In portraying Lucretia Mott, living historian recalls partnering with Elizabeth Cady Stanton in Johnstown


Lucretia Mott, portrayed by Renee-Noelle Felice, talks about the historic figures relationship with Elizabeth Cady Stanton Saturday, May 21, 2022 at the First Presbyterian Church in Johnstown.

JOHNSTOWN — The hometown of Elizabeth Cady Stanton welcomed another historic figure on Saturday when the likeness of Lucretia Mott, one of Stanton’s oldest friends and considered her mentor, made a visit via living historian Renee-Noelle Felice.

Wearing a gray Quaker dress, a linen cap, shawl and gloves, Felice spoke to a full room of attendees in the basement of the First Presbyterian Church in Johnstown.

“It was like we were back 100 years,” Ruth Levinton of Johnstown said. “She got so much into character, her tone of voice and her way of speaking. She was phenomenal.”

Felice was invited to appear by the Elizabeth Cady Stanton Women’s Consortium.

“We’ve had people come and play Elizabeth Cady Stanton and a couple people had given me names of people that did things [similarly],” ECSWC vice-president Sandy Maceyka said. “I called to see if it was a possibility and she said yes.”

Felice, a 77-year-old living historian from near Syracuse, has been portraying Mott for the past five years, previously taking on the roles of Matilda Josly Gage, another suffrage activist, and lighthouse keeper Katherine Walker during her earlier years living on Staten Island.

Asked to portray Gage for a friend’s 50th birthday party, it was Felice who offered up the idea of portraying Lucretia Mott instead.

Saturday, the group was locked in on Felice’s mannerisms and recollection of Mott engaging with a younger Stanton.

The two first met in London before working together to create the first women’s convention in the United States at Seneca Falls, Stanton’s second home.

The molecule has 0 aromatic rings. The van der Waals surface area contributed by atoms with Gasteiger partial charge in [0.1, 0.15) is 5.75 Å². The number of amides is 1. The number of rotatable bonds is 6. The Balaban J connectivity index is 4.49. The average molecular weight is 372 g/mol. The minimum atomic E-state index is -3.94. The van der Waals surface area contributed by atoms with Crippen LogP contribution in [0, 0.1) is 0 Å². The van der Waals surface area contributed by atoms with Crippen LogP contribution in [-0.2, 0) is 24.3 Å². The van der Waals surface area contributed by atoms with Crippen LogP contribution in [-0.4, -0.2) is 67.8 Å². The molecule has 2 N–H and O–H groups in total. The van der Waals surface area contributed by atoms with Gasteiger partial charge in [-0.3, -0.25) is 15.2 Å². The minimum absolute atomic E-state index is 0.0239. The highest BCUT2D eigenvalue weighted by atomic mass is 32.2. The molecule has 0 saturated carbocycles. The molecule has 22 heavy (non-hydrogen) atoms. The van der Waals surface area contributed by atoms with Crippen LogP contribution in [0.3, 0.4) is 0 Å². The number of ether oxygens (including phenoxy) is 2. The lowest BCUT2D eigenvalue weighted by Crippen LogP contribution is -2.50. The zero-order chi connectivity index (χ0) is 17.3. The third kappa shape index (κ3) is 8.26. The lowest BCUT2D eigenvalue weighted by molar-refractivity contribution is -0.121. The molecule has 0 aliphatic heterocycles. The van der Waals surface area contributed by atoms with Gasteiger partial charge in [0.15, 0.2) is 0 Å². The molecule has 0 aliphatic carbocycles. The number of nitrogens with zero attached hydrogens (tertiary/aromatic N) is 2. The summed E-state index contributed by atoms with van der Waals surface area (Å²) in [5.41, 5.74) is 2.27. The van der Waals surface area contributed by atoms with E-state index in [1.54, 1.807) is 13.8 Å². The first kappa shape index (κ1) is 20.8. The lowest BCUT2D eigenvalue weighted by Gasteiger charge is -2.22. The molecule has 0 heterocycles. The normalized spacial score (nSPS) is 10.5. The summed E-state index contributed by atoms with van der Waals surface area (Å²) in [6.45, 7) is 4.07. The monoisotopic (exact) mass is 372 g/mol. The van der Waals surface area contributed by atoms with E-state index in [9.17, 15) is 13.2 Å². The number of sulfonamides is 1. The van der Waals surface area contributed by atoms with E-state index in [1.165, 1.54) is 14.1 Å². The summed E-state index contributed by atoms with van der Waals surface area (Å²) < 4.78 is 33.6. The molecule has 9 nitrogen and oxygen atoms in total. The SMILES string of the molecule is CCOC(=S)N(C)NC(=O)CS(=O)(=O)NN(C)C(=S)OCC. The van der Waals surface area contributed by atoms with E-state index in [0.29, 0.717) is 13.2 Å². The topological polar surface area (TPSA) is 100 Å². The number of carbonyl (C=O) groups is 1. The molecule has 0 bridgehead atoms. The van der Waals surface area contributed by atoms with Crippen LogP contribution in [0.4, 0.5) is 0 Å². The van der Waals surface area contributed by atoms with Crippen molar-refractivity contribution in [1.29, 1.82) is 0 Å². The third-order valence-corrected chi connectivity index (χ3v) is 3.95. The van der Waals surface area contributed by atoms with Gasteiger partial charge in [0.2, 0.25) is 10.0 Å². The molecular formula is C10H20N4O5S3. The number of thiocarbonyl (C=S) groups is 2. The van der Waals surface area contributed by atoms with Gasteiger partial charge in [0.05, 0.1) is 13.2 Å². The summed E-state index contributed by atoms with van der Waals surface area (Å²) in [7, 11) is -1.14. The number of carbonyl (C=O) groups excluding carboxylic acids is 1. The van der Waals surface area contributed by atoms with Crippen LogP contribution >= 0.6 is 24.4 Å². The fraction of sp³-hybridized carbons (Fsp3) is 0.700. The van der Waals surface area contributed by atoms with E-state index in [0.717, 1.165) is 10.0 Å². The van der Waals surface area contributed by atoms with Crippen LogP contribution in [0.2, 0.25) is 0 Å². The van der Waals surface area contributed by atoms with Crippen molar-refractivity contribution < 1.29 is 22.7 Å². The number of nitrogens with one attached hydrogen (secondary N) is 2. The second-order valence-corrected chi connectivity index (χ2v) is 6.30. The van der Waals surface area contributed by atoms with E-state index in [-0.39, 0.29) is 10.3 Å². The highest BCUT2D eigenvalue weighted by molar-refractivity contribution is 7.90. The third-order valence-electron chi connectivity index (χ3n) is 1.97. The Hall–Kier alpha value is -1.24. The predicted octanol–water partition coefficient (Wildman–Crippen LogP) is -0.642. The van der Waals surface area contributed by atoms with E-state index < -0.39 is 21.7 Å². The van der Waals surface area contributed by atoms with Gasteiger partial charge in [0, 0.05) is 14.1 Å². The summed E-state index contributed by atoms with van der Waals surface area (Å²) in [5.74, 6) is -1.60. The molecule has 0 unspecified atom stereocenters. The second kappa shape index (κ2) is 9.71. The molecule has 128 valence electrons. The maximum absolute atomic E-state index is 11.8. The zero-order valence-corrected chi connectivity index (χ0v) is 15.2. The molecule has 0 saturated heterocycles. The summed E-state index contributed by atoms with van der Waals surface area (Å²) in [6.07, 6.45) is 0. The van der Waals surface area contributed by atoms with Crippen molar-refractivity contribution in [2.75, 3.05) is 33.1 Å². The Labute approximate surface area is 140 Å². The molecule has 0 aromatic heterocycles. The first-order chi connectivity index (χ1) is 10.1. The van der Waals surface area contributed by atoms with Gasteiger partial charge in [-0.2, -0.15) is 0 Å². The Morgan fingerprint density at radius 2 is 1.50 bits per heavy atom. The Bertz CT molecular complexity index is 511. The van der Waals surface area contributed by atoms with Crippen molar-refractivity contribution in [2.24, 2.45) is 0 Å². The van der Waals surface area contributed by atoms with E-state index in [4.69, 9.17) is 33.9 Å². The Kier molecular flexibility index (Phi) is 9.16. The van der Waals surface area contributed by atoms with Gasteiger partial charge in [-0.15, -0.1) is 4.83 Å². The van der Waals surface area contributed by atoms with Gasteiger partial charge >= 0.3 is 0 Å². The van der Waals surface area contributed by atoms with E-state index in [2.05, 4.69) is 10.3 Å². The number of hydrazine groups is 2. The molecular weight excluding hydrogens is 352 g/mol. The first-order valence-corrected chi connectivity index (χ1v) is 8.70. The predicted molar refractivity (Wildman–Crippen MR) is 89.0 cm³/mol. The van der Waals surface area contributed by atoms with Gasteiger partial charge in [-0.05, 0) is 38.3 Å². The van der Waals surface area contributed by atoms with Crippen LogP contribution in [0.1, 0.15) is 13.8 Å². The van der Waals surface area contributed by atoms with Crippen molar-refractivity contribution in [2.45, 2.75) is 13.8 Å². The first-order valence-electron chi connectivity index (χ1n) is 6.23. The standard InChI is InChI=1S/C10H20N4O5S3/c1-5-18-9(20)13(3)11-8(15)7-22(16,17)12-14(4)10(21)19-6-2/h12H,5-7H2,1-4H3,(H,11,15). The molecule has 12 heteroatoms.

“At Seneca Falls, Elizabeth Cady Stanton began to see herself not as a wife, not as a daughter, but as a leader,” Felice said while in character as Mott. “We provided her with the opportunity to begin her journey.”

Felice wove a recollection of Mott’s own life, marriage and life as a abolitionist, and joining the suffrage movement with Stanton. She reflected on life in the early 1800s, how racism existed during the era and was an undercurrent within the suffrage movement.

Felice impressed Laurie Kozakiewicz, a Caroga resident who teaches American History at UAlbany and attended Saturday’s free event.

“In the world of public history in which you try to bridge academics and bring it to the people so that it’s relevant to everybody, this is the perfect thing for doing that,” Kozakiewicz said. “We were all sitting at the table saying, ‘Oh my gosh, it’s like it’s really her.’ You could just go chat with her. She was great.”

The warm reception was heartening for Felice, who stayed in character until she stepped out of her Mott attire in a separate room, away from the attendees.

“The best performances I’ve ever done are always with either larger, or at least substantial groups and the whole group just was there, you know, and it just makes it much easier,” Felice said. “I’ve never actually performed in a play, I’m terrible at learning lines, but I’m good at storytelling.”

After sharing her recollections of life and friendship with Johnstown’s own Stanton, Felice, as Mott, opened the meeting up to questions from the audience.

Some were about looking back on her life, how she thinks she has been remembered and a final poignant question was asked about women’s rights in the 21st century.

“We have not progressed as much as I had hoped,” Felice said as Mott.

By Stan Hudy

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